Ricky Gervais knew what he was doing and why he was doing it when he took on transgender activism in his new Netflix special, SuperNature. Three quarters of an hour into his set, he told his audience:
‘I talk about AIDS, famine, cancer, the Holocaust, rape, paedophilia…the one thing you should never joke about is the trans issue. They just want to be treated equally. I agree; that’s why I include them. But they know I’m joking about all the other stuff, but – they go – ‘no, he must mean that’.’Ricky Gervais, SuperNature
The backlash to Gervais’s jokes suggest he was right. For all the subjects Gervais made gags about, it was his description of the ‘new women’ as he called them, ‘the ones with beards’, that has caused outrage.
Gervais’s show was a full-fronted assault on the mantra that transwomen are women. Was this wise? It was certainly unkind, but since when did comedy need to be kind? Last year, Dave Chappelle, the American comedian, got into hot water when he set his sights on transgender ideology in his own Netflix special, The Closer. Chapelle explored the concept of punching up and punching down, something Gervais picked up on himself.
When we punch up we can be unkind with impunity. Political leaders, the wealthy, the privileged, Royalty; when they are the butt of jokes, they are expected to take it. But punching down is different. Nowadays it takes a brave comedian to turn the heavy ammunition on the downtrodden and the marginalised. But Gervais went there when he quipped: ‘Will I ever find Schindler’s List funny ever again?’
If he could get away with joking about the Holocaust – surely the epitome of punching down – why did his jokes about transgender people spark such outrage? Gervais’s explanation, which he offered to The Spectator last night*, perhaps reveals the answer:
‘My target wasn’t trans folk, but trans activist ideology. I’ve always confronted dogma that oppresses people and limits freedom of expression.’Ricky Gervais
He is right to call this out. Whatever name we give it, trans activist ideology has shaken the foundations of our society, challenging the meaning of such fundamental concepts as men and women. When it becomes a courageous act to say that transwomen are not women, we are being oppressed and our freedoms limited.
Gervais didn’t actually say that transwomen are not women, though. He did not need to be so blunt because his comedy prised open the deception. Transgender ideology might have entranced political leaders, such as Keir Starmer, who seem unable to give straight answers to the most basic of questions. But this is no joking matter.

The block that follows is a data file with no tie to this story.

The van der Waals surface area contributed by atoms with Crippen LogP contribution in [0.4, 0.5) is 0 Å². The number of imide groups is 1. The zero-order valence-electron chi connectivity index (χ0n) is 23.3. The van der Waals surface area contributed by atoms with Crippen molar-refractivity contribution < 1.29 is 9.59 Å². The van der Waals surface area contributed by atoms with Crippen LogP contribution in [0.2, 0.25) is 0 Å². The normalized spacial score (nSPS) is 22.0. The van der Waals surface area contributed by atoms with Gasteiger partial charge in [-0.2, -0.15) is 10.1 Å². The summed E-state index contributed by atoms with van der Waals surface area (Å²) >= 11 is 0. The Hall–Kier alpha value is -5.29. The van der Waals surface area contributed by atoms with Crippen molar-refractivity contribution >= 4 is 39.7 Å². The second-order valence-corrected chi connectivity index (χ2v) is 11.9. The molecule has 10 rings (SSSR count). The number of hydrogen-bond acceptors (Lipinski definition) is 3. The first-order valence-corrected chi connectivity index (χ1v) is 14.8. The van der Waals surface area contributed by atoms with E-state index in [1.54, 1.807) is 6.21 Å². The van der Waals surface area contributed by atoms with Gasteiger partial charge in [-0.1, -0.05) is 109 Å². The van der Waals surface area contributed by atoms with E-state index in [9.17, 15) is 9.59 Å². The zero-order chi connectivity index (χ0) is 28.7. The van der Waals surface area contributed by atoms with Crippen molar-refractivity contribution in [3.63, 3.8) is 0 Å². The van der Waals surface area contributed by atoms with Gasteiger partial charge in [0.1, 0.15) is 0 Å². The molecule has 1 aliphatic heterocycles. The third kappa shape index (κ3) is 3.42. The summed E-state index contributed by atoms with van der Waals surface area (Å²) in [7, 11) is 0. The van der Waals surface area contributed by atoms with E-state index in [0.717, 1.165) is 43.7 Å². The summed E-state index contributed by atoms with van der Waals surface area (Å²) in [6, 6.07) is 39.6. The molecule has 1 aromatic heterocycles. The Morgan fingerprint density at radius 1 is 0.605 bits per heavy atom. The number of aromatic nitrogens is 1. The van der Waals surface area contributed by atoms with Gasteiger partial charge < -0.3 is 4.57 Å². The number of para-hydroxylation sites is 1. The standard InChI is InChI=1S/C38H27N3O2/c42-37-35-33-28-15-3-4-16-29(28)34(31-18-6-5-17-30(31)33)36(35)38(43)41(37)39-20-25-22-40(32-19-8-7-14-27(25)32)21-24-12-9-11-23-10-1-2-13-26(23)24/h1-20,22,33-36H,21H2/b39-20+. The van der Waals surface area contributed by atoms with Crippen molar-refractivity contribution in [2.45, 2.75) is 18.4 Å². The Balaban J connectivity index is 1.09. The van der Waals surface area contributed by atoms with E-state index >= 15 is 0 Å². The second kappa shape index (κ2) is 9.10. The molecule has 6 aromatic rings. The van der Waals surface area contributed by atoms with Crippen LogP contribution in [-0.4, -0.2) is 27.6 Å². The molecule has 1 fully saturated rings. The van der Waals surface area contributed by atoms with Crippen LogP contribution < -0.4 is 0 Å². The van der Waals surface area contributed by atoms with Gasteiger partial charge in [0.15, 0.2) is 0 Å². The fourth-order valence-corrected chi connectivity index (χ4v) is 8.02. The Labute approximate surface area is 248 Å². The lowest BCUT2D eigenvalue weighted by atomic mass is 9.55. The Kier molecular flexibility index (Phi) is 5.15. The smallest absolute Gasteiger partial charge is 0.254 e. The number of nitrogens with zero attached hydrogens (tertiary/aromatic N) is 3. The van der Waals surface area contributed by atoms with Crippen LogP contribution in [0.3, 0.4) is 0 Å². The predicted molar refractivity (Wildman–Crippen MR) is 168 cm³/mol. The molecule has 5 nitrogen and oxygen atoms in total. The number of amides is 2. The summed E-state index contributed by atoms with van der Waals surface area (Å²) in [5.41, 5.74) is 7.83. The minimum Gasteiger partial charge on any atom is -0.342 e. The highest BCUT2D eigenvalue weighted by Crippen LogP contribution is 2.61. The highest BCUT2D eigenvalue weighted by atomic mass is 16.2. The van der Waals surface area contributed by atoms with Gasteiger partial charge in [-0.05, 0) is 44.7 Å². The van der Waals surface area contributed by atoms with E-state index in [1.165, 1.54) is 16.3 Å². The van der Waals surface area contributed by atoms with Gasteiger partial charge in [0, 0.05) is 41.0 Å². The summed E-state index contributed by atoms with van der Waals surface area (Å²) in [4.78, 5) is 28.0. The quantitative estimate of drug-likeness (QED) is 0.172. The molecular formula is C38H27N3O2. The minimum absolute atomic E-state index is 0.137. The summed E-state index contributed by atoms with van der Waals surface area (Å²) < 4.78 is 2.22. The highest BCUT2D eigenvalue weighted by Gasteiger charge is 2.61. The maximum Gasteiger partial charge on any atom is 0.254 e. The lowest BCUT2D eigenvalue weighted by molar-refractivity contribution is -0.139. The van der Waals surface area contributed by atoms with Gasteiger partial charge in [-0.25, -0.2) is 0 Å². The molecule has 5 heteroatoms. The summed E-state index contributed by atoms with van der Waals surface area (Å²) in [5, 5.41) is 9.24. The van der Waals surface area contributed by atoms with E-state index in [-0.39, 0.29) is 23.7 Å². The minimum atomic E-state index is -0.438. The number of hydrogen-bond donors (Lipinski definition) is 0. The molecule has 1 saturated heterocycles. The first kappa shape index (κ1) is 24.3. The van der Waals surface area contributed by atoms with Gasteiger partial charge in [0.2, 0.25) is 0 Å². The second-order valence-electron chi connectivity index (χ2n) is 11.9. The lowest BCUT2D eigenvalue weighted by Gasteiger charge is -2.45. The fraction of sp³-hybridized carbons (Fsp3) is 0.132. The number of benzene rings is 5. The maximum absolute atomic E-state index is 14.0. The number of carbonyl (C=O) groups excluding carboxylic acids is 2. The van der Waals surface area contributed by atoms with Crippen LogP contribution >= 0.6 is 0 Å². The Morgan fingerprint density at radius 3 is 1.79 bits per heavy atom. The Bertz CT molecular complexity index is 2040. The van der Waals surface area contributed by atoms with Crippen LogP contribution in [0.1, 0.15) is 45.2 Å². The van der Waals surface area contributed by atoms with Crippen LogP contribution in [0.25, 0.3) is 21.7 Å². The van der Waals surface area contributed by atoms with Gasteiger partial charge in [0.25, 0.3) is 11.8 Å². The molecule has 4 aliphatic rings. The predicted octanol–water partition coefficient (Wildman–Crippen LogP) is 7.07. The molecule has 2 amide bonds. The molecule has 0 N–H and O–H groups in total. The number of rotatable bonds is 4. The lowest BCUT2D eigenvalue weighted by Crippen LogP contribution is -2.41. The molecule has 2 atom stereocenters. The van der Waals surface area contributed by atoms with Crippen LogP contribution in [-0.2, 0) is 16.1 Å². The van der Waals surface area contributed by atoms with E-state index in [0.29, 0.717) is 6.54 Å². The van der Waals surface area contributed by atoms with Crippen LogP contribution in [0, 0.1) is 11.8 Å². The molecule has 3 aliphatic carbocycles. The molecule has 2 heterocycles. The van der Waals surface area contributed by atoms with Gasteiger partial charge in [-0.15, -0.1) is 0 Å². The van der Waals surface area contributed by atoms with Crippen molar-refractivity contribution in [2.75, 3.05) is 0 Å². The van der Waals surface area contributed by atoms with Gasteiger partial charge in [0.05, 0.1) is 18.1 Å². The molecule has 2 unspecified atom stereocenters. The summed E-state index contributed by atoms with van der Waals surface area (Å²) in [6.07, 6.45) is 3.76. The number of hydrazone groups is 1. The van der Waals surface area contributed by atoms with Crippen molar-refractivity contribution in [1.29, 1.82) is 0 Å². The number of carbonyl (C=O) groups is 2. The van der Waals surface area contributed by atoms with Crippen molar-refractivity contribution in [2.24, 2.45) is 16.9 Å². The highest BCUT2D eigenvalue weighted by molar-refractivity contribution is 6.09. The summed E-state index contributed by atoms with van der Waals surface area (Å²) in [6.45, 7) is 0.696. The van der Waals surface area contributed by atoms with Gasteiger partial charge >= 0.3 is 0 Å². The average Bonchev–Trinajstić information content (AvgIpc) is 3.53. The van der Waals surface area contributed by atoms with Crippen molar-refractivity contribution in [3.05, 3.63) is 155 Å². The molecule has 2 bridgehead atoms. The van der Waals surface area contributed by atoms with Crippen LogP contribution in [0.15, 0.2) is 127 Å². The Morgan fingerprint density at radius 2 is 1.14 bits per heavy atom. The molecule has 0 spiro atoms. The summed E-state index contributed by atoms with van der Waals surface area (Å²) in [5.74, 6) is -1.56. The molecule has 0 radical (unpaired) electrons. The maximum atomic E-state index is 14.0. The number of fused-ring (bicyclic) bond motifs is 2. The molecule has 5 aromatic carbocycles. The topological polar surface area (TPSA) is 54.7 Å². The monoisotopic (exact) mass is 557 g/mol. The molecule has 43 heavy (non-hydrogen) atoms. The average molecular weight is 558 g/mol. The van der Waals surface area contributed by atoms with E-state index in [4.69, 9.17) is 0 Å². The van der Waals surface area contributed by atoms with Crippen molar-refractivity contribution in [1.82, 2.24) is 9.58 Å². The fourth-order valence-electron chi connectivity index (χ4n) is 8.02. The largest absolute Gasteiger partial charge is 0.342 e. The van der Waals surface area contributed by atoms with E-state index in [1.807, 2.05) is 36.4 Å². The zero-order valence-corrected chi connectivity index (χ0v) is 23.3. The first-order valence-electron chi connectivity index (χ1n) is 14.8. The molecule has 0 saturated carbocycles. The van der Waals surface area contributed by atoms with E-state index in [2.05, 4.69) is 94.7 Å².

In Scotland, draft legislation could allow anyone over 16 to change their legal sex without parental permission. Meanwhile children throughout the UK are being told that sex was arbitrarily assigned at birth, and feelings trump biology when it comes to distinguishing boys from girls. It is nonsense, but it is also dangerous. And all the time, too many people who should have said something have avoided the issue.
Gervais might be privileged – he joked about that as well in his set – but he uses his position to speak truth to power. Trans activist ideology has run unchecked for too long, and it is time to call it to account. As Gervais told The Spectator:
‘It was probably the most current, most talked about, taboo subject of the last couple of years. I deal in taboo subjects and have to confront the elephant in the room.’Ricky Gervais
Debbie Hayton is a teacher and journalist.
* This article was first published by The Spectator on 25 May 2022: Ricky Gervais is no ‘transphobe’.
It has been republished by both the Spectator Australia (25 May 2022) and The Spectator World (USA, 26 May 2022)
2 replies on “Ricky Gervais is no ‘transphobe’”
I can’t speak on Gervais or Chapelle because I haven’t seen their shows, but I want to ask you something, Debbie. Supposedly it is transphobic to remind any trans person that he/she is not the gender that he/she wants to be. Of course, this flies in the face of the fact that most trans people these days are not having bottom surgery, so they are reminded of their original sex every time they urinate. As a gay man who likes pornography (at 71, looking at a picture while masturbating is all that I have left of my sex life), I have noticed that many young trans women ARE having TOP surgery, and that a significant portion of them are going into the sex business. Once in the sex business, they market themselves as hermaphrodites of a sort who have the best of both worlds — large breasts on top and large male genitals on bottom. (Indeed, most of them seem to be better endowed than I am.) I’m not sure what my question to you is, Debbie, except to say that this seems hypocritical to me. How can a trans woman “hate” the male portions of her body while she puts them on display? I suppose that these sex workers would say that they don’t hate the male portion of themselves, but their behavior seems to burst the bubble of transgender activists, for whom any reminder of the “deadself” is an intolerable insult.
(Maybe I’ve started to reveal too much about myself in these comments.)